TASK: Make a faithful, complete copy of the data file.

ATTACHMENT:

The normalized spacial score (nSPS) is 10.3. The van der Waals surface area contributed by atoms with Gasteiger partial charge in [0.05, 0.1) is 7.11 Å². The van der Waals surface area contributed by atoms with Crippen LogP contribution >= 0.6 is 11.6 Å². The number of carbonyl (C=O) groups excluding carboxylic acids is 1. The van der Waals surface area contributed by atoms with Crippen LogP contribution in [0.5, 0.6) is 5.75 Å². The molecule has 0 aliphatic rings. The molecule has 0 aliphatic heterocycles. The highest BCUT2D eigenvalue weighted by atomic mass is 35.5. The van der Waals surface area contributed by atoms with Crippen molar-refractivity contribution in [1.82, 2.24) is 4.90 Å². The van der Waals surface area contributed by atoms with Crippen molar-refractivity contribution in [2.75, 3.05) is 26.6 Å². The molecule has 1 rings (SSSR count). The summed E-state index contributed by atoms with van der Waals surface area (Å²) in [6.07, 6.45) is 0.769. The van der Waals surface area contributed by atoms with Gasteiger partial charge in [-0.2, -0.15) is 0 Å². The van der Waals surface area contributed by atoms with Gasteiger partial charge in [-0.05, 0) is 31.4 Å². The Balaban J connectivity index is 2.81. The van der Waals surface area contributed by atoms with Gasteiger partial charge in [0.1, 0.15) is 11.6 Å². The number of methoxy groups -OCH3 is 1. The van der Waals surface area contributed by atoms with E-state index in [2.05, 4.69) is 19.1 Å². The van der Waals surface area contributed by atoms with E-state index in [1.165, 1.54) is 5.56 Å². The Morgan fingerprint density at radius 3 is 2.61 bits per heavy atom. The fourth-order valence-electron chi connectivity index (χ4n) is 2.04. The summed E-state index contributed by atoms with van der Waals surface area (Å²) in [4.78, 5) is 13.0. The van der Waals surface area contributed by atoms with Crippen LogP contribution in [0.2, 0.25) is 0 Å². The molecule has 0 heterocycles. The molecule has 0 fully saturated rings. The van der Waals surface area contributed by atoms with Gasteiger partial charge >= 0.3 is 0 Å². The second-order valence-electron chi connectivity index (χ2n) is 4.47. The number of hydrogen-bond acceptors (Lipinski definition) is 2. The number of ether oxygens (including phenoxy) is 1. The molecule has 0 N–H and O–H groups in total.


The normalized spacial score (nSPS) is 10.3. The van der Waals surface area contributed by atoms with Gasteiger partial charge in [0.05, 0.1) is 7.11 Å². The van der Waals surface area contributed by atoms with Crippen LogP contribution >= 0.6 is 11.6 Å². The number of carbonyl (C=O) groups excluding carboxylic acids is 1. The van der Waals surface area contributed by atoms with Crippen LogP contribution in [0.5, 0.6) is 5.75 Å². The molecule has 0 aliphatic rings. The molecule has 0 aliphatic heterocycles. The highest BCUT2D eigenvalue weighted by atomic mass is 35.5. The van der Waals surface area contributed by atoms with Crippen molar-refractivity contribution in [1.82, 2.24) is 4.90 Å². The van der Waals surface area contributed by atoms with Crippen molar-refractivity contribution in [2.75, 3.05) is 26.6 Å². The molecule has 1 rings (SSSR count). The summed E-state index contributed by atoms with van der Waals surface area (Å²) in [6.07, 6.45) is 0.769. The van der Waals surface area contributed by atoms with Gasteiger partial charge in [-0.2, -0.15) is 0 Å². The van der Waals surface area contributed by atoms with Gasteiger partial charge in [-0.05, 0) is 31.4 Å². The Balaban J connectivity index is 2.81. The van der Waals surface area contributed by atoms with Gasteiger partial charge in [0.1, 0.15) is 11.6 Å². The number of methoxy groups -OCH3 is 1. The van der Waals surface area contributed by atoms with E-state index in [2.05, 4.69) is 19.1 Å². The van der Waals surface area contributed by atoms with E-state index in [1.165, 1.54) is 5.56 Å². The Morgan fingerprint density at radius 3 is 2.61 bits per heavy atom. The fourth-order valence-electron chi connectivity index (χ4n) is 2.04. The summed E-state index contributed by atoms with van der Waals surface area (Å²) in [4.78, 5) is 13.0. The van der Waals surface area contributed by atoms with Crippen LogP contribution in [0.2, 0.25) is 0 Å². The molecule has 0 heterocycles. The molecule has 0 fully saturated rings. The van der Waals surface area contributed by atoms with Gasteiger partial charge >= 0.3 is 0 Å². The second-order valence-electron chi connectivity index (χ2n) is 4.47. The number of hydrogen-bond acceptors (Lipinski definition) is 2. The number of ether oxygens (including phenoxy) is 1. The molecule has 0 N–H and O–H groups in total.